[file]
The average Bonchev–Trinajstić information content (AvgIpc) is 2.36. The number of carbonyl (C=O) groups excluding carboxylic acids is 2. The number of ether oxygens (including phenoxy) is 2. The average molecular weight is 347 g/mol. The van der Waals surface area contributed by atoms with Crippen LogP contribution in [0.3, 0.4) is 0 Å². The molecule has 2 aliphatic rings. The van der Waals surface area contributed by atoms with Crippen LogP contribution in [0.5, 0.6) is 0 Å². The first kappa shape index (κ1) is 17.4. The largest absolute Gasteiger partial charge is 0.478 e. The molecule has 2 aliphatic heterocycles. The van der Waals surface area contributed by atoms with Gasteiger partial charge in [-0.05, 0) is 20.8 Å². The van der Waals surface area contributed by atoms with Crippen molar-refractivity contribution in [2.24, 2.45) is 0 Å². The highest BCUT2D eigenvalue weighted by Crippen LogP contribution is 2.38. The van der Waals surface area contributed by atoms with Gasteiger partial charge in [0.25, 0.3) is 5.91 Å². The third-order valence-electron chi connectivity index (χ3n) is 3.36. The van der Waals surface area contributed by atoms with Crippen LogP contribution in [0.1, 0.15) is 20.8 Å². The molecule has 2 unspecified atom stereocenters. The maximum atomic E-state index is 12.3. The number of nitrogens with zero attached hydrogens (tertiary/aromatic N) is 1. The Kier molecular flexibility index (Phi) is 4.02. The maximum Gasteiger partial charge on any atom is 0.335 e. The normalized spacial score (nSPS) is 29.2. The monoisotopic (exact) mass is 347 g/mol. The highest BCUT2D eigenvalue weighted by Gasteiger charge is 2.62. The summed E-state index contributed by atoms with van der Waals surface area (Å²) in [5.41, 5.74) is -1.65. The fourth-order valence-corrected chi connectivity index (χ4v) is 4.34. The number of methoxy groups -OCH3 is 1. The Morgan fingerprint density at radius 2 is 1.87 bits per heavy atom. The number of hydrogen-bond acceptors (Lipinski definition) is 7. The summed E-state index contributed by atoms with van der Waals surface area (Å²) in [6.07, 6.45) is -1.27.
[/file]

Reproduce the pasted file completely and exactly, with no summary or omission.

The average Bonchev–Trinajstić information content (AvgIpc) is 2.36. The number of carbonyl (C=O) groups excluding carboxylic acids is 2. The number of ether oxygens (including phenoxy) is 2. The average molecular weight is 347 g/mol. The van der Waals surface area contributed by atoms with Crippen LogP contribution in [0.3, 0.4) is 0 Å². The molecule has 2 aliphatic rings. The van der Waals surface area contributed by atoms with Crippen LogP contribution in [0.5, 0.6) is 0 Å². The first kappa shape index (κ1) is 17.4. The largest absolute Gasteiger partial charge is 0.478 e. The molecule has 2 aliphatic heterocycles. The van der Waals surface area contributed by atoms with Gasteiger partial charge in [-0.05, 0) is 20.8 Å². The van der Waals surface area contributed by atoms with Crippen molar-refractivity contribution in [2.24, 2.45) is 0 Å². The highest BCUT2D eigenvalue weighted by Crippen LogP contribution is 2.38. The van der Waals surface area contributed by atoms with Gasteiger partial charge in [0.25, 0.3) is 5.91 Å². The third-order valence-electron chi connectivity index (χ3n) is 3.36. The van der Waals surface area contributed by atoms with Crippen LogP contribution in [0.1, 0.15) is 20.8 Å². The molecule has 2 unspecified atom stereocenters. The maximum atomic E-state index is 12.3. The number of nitrogens with zero attached hydrogens (tertiary/aromatic N) is 1. The Kier molecular flexibility index (Phi) is 4.02. The maximum Gasteiger partial charge on any atom is 0.335 e. The normalized spacial score (nSPS) is 29.2. The monoisotopic (exact) mass is 347 g/mol. The highest BCUT2D eigenvalue weighted by Gasteiger charge is 2.62. The summed E-state index contributed by atoms with van der Waals surface area (Å²) in [5.41, 5.74) is -1.65. The fourth-order valence-corrected chi connectivity index (χ4v) is 4.34. The number of methoxy groups -OCH3 is 1. The Morgan fingerprint density at radius 2 is 1.87 bits per heavy atom. The number of hydrogen-bond acceptors (Lipinski definition) is 7. The summed E-state index contributed by atoms with van der Waals surface area (Å²) in [6.07, 6.45) is -1.27.